Lukens was an early day believer in reforestation and experiments with groves of ponderosa, Coulter and knob cone pines at Henniger, leading to the eventual planting of 65,000 pine seeds on mountain slopes above Pasadena as early as 1899. By 1903, Lukens and a crew of six men, constructed buildings, irrigation pipe, and pine seedlings in government sponsored reforestation.

Theodore P. Lukens circa 1910.

The following year, 250,000 young trees grew on the flats and ridges. Between 1905, and 1908, when the nursery shut down, thousands of seedlings were transplanted along the charred hills of the San Gabriel and San Bernardino mountains.

In 1906 Lukens reforestation work came to an end. In January when he was appointed acting supervisor of the San Gabriel Forest Reserve. Lukens was a “doer” and self-made man, who didn’t always follow the proper channels to achieve his goals.

This found him at odds with his Washington superiors. His service ended within six months, when he was removed from office and sent to a “special reforestation work” assignment. The controversy surrounding this, created deep wounds which were never healed, and Lukens resigned from the Division of Forestry within a month’s time. His beloved project at Henniger Flats was abandoned and shut down after two years, citing lack of a good wagon road and water expenses as the reason.

Theodore Lukens died in 1918, his ambitions in the Forest Service hierarchy somewhat of a failure. His seeding and reforestation efforts lived on, and his name immortalized in a nearby mountain. His biographer, Shirley Sargent says it best in her book Theodore Lukens: Father of Forestry.

“Reforestation was no longer just Lukens' dream; it was everyone’s reality…Lukens’ work with seed collecting and tree planting was observed and followed by foresters and conservationists in many national forests, other states and foreign countries. Inevitably he gained the title ‘Father of Forestry’.”


The Colorful Characters

of Early Big Tujunga Canyon

by Cecile Page Vargo

When Rancho Tujunga land grant owner, Fernando Lopez, discovered gold flakes in Placerita Canyon, white men flocked to the San Gabriel Mountains to see if they could strike it rich. Along with the miners, came the earliest white settlers of Big Tujunga Canyon, in our own neck of the woods. Among the earliest to arrive and settle were the Bilderbeck brothers.

The Bilderbeck’s built a rustic cabin in the lower canyon sometime in the 1860’s. By January of 1871, the headlines of the Los Angeles Star reported the sad demise of the brothers at the hands of a Southern California bandit known as “Buckskin Bill”. June that same year a posse discovered “Buckskin” in Baja California, and put a quick end to his long crime spree.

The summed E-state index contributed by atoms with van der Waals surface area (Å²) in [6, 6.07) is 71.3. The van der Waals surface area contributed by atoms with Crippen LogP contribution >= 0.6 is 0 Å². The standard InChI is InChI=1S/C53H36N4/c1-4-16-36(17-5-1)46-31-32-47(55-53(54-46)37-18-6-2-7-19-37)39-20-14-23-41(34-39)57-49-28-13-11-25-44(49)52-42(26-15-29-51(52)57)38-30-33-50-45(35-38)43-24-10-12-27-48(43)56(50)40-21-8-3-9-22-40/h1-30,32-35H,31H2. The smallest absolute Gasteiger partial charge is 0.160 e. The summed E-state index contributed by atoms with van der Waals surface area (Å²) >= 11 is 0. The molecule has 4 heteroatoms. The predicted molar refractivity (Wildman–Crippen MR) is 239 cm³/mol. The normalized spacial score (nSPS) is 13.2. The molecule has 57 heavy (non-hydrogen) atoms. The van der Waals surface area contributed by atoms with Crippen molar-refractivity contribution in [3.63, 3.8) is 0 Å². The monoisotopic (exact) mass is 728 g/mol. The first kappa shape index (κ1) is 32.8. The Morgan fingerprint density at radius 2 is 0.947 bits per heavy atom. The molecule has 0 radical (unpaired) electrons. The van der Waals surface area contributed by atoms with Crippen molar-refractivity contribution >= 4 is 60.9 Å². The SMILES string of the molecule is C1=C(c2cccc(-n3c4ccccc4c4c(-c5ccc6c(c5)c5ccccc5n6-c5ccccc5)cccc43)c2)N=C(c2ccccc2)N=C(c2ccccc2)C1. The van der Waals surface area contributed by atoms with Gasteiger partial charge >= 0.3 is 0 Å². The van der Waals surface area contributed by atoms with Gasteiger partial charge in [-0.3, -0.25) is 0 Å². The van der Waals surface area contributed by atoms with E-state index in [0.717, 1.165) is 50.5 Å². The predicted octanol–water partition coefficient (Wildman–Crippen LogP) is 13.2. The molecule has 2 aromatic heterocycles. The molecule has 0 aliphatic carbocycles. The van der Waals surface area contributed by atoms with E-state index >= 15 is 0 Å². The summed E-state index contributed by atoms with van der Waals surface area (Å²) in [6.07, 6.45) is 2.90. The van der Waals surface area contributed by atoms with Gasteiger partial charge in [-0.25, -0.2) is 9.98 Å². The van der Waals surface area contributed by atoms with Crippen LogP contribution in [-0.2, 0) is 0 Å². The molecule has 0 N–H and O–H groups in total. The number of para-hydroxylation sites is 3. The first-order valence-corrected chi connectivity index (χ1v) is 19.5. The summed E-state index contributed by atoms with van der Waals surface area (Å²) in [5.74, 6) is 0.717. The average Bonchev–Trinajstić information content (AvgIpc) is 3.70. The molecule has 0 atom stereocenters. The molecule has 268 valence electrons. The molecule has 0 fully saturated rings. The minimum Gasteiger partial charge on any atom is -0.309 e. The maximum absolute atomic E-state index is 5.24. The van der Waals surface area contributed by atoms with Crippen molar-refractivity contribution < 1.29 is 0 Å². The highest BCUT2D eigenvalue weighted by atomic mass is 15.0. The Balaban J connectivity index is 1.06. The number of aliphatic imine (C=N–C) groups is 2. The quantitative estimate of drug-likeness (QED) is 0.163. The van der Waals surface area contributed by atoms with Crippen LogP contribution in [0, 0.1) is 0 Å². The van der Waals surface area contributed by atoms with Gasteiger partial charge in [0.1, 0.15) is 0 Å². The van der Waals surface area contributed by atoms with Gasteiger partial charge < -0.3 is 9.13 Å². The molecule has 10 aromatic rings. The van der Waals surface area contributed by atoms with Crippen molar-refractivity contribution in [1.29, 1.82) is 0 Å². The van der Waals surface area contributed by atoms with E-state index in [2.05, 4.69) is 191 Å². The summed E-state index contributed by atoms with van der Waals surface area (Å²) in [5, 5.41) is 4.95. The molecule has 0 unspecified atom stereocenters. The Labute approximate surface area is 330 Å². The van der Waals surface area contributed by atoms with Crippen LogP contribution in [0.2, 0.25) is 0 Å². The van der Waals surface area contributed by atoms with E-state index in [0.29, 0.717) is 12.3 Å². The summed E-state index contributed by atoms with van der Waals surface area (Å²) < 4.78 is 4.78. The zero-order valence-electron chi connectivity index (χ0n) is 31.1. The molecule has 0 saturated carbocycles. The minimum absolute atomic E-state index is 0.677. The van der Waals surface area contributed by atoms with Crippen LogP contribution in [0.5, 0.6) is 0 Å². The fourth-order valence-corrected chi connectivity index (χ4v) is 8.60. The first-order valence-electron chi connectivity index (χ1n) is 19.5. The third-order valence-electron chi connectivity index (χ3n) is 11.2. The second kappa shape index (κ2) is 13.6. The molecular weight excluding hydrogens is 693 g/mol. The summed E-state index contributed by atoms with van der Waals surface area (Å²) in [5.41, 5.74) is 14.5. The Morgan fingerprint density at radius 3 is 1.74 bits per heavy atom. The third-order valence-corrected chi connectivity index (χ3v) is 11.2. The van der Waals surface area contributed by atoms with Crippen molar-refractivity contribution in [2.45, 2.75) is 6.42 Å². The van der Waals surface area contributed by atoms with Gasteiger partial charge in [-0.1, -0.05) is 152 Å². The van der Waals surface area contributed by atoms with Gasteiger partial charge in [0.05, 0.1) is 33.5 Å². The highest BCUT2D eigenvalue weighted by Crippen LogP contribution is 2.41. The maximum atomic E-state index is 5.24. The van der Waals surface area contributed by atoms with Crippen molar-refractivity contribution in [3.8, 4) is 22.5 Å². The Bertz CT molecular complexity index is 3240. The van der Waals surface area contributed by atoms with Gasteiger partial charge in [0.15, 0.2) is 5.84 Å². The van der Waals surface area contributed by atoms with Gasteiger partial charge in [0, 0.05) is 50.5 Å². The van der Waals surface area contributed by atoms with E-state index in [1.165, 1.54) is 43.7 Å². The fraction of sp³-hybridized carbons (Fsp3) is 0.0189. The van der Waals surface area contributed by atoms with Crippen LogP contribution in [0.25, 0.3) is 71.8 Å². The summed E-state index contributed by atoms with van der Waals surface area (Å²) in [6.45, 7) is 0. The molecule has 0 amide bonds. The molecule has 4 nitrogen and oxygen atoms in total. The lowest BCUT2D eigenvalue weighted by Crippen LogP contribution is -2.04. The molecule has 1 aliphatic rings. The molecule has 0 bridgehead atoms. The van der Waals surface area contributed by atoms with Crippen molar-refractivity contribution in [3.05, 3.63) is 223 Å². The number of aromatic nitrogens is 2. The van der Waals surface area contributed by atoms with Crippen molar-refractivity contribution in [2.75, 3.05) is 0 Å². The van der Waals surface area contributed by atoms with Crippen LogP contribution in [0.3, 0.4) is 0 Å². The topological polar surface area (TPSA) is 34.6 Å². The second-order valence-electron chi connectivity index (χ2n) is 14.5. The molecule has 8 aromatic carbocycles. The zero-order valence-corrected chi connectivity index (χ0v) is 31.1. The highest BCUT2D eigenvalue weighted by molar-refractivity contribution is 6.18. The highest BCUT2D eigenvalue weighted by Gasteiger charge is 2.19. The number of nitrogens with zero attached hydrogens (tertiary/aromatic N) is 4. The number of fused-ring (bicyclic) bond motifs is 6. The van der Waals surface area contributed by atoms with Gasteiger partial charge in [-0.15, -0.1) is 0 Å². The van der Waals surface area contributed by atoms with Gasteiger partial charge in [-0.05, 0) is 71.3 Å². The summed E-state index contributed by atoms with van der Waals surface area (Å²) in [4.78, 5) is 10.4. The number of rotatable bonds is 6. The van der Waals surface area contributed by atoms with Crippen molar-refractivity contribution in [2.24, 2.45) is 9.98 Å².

Pedro Ybarra was an early miner and homesteader. As early as 1867 he filed a water claim and took up residence in a small cabin several years later, just east of the mouth of Trail Canyon. Vineyard and fruit orchards were planted, and the Ybarra Ranch grew. Sons, Jose, Frank and Cruz managed the property for more than 60 years.

Around 1883, Silas Hoyt arrived. He settled at the mouth of Vasquez Canyon. Stones and logs were collected to form a crude cabin. A big grey horse named Beelzebub was his companion, and was used for work around the property. Hoyt was a loner, and disliked the city. On rare occasion he would hitch Beelzebub to a wagon and head to town. Beelzebub also was used to pull whole tree trunks for the cabin fireplace. Once the logs were drawn to the cabin, Hoyt would roll and pull them through the front door as they burned off in the fire.

Well known Los Angeles Times artist, Lon Chapin, came to the Hoyt Homestead in 1900. He made a deal with the old man to keep up the road and keep him in supplies in exchange for property for a weekend retreat. This retreat became a popular shady retreat for many. Hoyt, ever the reclusive, continued to live on his property and was a familiar sight in the canyon until he was too feeble to be by himself and was moved to a city hospital in 1912.

Hoyt had become an eccentric old man, with bad eye sight from his overgrown eyebrows, and all the wood smoke from his cabin fires. Another canyon resident, Dr. Homer A. Hansen was credited for saving his eyesight. Silas Hoyt lived to be 97 years old and died in 1925.

Dr. Hansen originally visited Big Tujunga as a teenager in 1892. Upon his return as a young physician a few years later, he enjoyed camping spots in the shade of the great oak and spruce trees that dotted the terrain. In the early 1900’s Hansen was forced to retire to the canyon upon diagnosis of acute inflammatory rheumatism.

With only a year to live, Dr. Hansen found the sunshine and pure mountain environment therapeutic, and was fully recovered by 1909. A claim was filed for 93 acres at just below the present Big Tujunga Dam. Within a year he built a small cabin, then built  Hanson’s Lodge, which grew to be a popular spot with politicians and celebrities from Southern California. The lodge was complete with guest accommodations, stables, and swimming pool. The flood of 1926 destroyed Hanson’s Lodge, but he rebuilt it, only to have it destroyed again in 1938 by one of the biggest floods to hit the area. All but stone fireplaces were knocked down by the forces of nature.

The most colorful character in the canyon was “Barefoot Tom” Lucas, who roamed the canyon and called it his home, as one of the early-day rangers for the San Gabriel Timberland Reserve. Lucas moved from camp to camp, hunting and patrolling the mountains. His forte’ was grizzly bear tracking and killing. “Barefoot Tom was hard to miss when he showed up with game to trade for food and tobacco, dressed in home tanned deerskin, with a waist long beard and single barrel shotgun at his side. Following retirement from the Forest Service, Lucas worked at the Ybarra Ranch. Tom Lucas Campground in Trail Canyon, memorializes Lucas today. Copyright © 2011, All Rights Reserved.                           Powered by